“The entire square actually collapses towards the inside when we push off, so when we do flip-turns, our feet get jammed inside,” junior Emma Joo wrote in an email.

Swimmers have also raised concerns about breaks in overhead pipe insulation, cracks in the ceilings of locker rooms, and breaks in floor tiles.

During winter break, there was also a toilet that backflowed in the girls’ locker room and a sink that clogged up in the boys’.

“Basically we showed up to practice one day over winter break and one of the toilets was just filled with… fecal matter,” senior Shannon O’Neill said.

“And there were stains on the floor around the toilet bowl like it had exploded,” she continued.

As a result, the 11 girls on the swim team had only one bathroom stall for a month.

As for the boys, a few of them referred to their sink water as “chicken broth” due to its unusual color and consistency.

The toilet was replaced and the area surrounding it cleaned up during the week of Jan. 27. The sink drain was snaked a few weeks before that.

Over the past few years, the team reported struggles with mice and ant infestations.

Senior Yaya Gao shared her own experience with mice.

“[When] I was in the locker room sophomore year, we found two dead mice on top of the lockers,” Gao said. “Then last year, [when] we were swimming, I saw a mouse running [on the pool deck].”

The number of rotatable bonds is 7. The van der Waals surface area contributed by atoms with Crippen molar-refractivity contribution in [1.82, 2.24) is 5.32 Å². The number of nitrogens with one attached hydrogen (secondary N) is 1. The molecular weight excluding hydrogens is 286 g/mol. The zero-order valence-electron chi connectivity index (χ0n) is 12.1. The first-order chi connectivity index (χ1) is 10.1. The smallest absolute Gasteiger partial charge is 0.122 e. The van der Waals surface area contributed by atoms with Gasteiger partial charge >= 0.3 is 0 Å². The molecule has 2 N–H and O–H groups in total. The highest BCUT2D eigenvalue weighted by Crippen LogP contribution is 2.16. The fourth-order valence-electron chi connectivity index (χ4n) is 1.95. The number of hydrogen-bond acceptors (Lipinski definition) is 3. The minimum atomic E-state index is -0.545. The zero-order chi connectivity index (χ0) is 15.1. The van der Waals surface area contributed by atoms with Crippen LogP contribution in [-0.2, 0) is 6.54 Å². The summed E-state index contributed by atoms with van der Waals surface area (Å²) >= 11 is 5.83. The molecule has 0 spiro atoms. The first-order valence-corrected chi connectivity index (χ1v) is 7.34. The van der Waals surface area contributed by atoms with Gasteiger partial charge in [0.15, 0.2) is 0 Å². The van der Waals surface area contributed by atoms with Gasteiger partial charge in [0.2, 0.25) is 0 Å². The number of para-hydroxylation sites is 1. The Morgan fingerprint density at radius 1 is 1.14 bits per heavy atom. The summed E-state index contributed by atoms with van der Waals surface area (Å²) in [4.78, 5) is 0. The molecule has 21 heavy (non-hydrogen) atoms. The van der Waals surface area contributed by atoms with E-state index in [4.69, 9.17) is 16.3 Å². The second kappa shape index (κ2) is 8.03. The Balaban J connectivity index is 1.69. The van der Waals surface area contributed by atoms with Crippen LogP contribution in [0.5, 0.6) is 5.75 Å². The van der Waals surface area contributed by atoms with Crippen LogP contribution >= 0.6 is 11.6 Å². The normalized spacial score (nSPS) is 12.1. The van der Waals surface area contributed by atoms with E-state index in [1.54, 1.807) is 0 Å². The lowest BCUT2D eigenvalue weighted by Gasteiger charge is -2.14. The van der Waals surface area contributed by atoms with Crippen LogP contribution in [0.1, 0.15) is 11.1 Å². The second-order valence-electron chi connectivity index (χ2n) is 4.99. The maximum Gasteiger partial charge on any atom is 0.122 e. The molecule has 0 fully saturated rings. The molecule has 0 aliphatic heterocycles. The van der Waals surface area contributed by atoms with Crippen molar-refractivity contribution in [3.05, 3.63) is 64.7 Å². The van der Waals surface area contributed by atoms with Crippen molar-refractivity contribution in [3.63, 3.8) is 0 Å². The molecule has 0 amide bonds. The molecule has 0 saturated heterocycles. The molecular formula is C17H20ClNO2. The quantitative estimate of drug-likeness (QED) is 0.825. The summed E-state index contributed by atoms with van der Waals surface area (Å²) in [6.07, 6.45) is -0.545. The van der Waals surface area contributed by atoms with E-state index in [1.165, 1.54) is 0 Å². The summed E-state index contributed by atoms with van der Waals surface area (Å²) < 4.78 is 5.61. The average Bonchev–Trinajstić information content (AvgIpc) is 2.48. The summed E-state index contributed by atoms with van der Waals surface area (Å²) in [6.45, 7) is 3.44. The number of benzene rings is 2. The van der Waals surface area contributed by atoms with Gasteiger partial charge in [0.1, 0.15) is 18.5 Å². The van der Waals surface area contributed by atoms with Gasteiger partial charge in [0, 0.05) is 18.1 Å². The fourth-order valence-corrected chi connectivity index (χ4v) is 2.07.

Peters explained how the district has addressed the issue.

“We were informed last year that there were insects [and] mice,” he said. “We routinely have exterminators come in and spray and set traps. I think we were a little more diligent after that situation.”

“Some kids were leaving food in their lockers, and the lockers have [open gaps], which lead to insects and mice,” he added. “But it has been addressed, and there have been changes made to our cleaning and custodial staff that have made a bigger and better impact on our pool.”

In addition, there have been ongoing concerns regarding the pool’s water quality.

Throughout November and December, members of the swim team were concerned about the water quality of the pool.

“Sometimes we have really weird chlorine levels; sometimes we have really weird pH levels,” O’Neill said.

Chlorine helps keep pools clean and safe to swim in, but exposure to over-chlorination also poses multiple health hazards. A lack of maintenance over a pool’s water quality therefore creates safety risks.

“We’ve [installed] a new Chemtrol [pool chemical] controller,” Facilities and Grounds Supervisor Brian Koss said. “With the volume of the pool…it takes quite a long time [to adjust] chemicals. You don’t want to do it really, really quick, because if you go too far one way, you [end up] trying to counteract it the other way.”

Sometimes we have really weird chlorine levels; sometimes we have really weird pH levels.”